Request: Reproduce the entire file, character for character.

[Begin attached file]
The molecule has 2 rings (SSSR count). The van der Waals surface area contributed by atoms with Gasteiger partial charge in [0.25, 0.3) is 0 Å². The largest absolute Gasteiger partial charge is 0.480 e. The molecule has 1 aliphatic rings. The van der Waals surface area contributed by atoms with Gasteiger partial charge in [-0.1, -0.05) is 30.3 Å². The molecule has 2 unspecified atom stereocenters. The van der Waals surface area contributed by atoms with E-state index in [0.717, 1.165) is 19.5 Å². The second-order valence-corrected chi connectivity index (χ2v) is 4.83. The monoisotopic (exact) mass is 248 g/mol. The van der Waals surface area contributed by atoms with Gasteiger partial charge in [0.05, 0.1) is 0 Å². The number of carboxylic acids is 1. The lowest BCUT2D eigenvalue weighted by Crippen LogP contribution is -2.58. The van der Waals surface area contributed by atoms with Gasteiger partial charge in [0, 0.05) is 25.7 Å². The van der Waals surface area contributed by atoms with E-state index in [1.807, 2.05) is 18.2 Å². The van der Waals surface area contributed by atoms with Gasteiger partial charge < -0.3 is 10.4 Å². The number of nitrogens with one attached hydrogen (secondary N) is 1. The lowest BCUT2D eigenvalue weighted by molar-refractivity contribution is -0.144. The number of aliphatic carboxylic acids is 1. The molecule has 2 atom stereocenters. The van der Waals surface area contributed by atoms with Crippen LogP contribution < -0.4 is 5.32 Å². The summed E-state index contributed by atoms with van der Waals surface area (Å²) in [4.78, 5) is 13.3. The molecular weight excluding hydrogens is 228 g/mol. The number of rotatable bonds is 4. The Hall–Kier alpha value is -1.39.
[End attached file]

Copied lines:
The molecule has 2 rings (SSSR count). The van der Waals surface area contributed by atoms with Gasteiger partial charge in [0.25, 0.3) is 0 Å². The largest absolute Gasteiger partial charge is 0.480 e. The molecule has 1 aliphatic rings. The van der Waals surface area contributed by atoms with Gasteiger partial charge in [-0.1, -0.05) is 30.3 Å². The molecule has 2 unspecified atom stereocenters. The van der Waals surface area contributed by atoms with E-state index in [0.717, 1.165) is 19.5 Å². The second-order valence-corrected chi connectivity index (χ2v) is 4.83. The monoisotopic (exact) mass is 248 g/mol. The van der Waals surface area contributed by atoms with Gasteiger partial charge in [0.05, 0.1) is 0 Å². The number of carboxylic acids is 1. The lowest BCUT2D eigenvalue weighted by Crippen LogP contribution is -2.58. The van der Waals surface area contributed by atoms with Gasteiger partial charge in [0, 0.05) is 25.7 Å². The van der Waals surface area contributed by atoms with E-state index in [1.807, 2.05) is 18.2 Å². The van der Waals surface area contributed by atoms with Gasteiger partial charge < -0.3 is 10.4 Å². The number of nitrogens with one attached hydrogen (secondary N) is 1. The lowest BCUT2D eigenvalue weighted by molar-refractivity contribution is -0.144. The number of aliphatic carboxylic acids is 1. The molecule has 2 atom stereocenters. The van der Waals surface area contributed by atoms with Crippen LogP contribution < -0.4 is 5.32 Å². The summed E-state index contributed by atoms with van der Waals surface area (Å²) in [4.78, 5) is 13.3. The molecular weight excluding hydrogens is 228 g/mol. The number of rotatable bonds is 4. The Hall–Kier alpha value is -1.39.